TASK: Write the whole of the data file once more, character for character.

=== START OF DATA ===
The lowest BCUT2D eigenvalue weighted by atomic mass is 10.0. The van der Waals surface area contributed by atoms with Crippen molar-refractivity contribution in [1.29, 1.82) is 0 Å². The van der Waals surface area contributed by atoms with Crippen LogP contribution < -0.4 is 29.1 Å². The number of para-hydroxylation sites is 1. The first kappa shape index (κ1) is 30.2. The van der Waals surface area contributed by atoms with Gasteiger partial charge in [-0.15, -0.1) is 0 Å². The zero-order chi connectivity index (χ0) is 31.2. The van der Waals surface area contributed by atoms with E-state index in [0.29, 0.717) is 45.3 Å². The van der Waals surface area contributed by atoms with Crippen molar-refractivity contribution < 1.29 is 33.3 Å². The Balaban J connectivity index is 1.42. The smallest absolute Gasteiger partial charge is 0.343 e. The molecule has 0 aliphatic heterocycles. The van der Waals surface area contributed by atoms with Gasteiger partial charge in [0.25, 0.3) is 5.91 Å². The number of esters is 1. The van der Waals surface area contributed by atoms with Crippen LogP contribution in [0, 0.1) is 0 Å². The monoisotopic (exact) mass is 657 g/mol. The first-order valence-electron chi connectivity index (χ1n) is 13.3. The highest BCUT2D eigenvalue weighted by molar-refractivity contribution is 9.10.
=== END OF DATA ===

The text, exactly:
The lowest BCUT2D eigenvalue weighted by atomic mass is 10.0. The van der Waals surface area contributed by atoms with Crippen molar-refractivity contribution in [1.29, 1.82) is 0 Å². The van der Waals surface area contributed by atoms with Crippen LogP contribution < -0.4 is 29.1 Å². The number of para-hydroxylation sites is 1. The first kappa shape index (κ1) is 30.2. The van der Waals surface area contributed by atoms with Gasteiger partial charge in [-0.15, -0.1) is 0 Å². The zero-order chi connectivity index (χ0) is 31.2. The van der Waals surface area contributed by atoms with E-state index in [0.29, 0.717) is 45.3 Å². The van der Waals surface area contributed by atoms with Crippen molar-refractivity contribution < 1.29 is 33.3 Å². The Balaban J connectivity index is 1.42. The smallest absolute Gasteiger partial charge is 0.343 e. The molecule has 0 aliphatic heterocycles. The van der Waals surface area contributed by atoms with Gasteiger partial charge in [0.25, 0.3) is 5.91 Å². The number of esters is 1. The van der Waals surface area contributed by atoms with Crippen LogP contribution in [0, 0.1) is 0 Å². The monoisotopic (exact) mass is 657 g/mol. The first-order valence-electron chi connectivity index (χ1n) is 13.3. The highest BCUT2D eigenvalue weighted by molar-refractivity contribution is 9.10.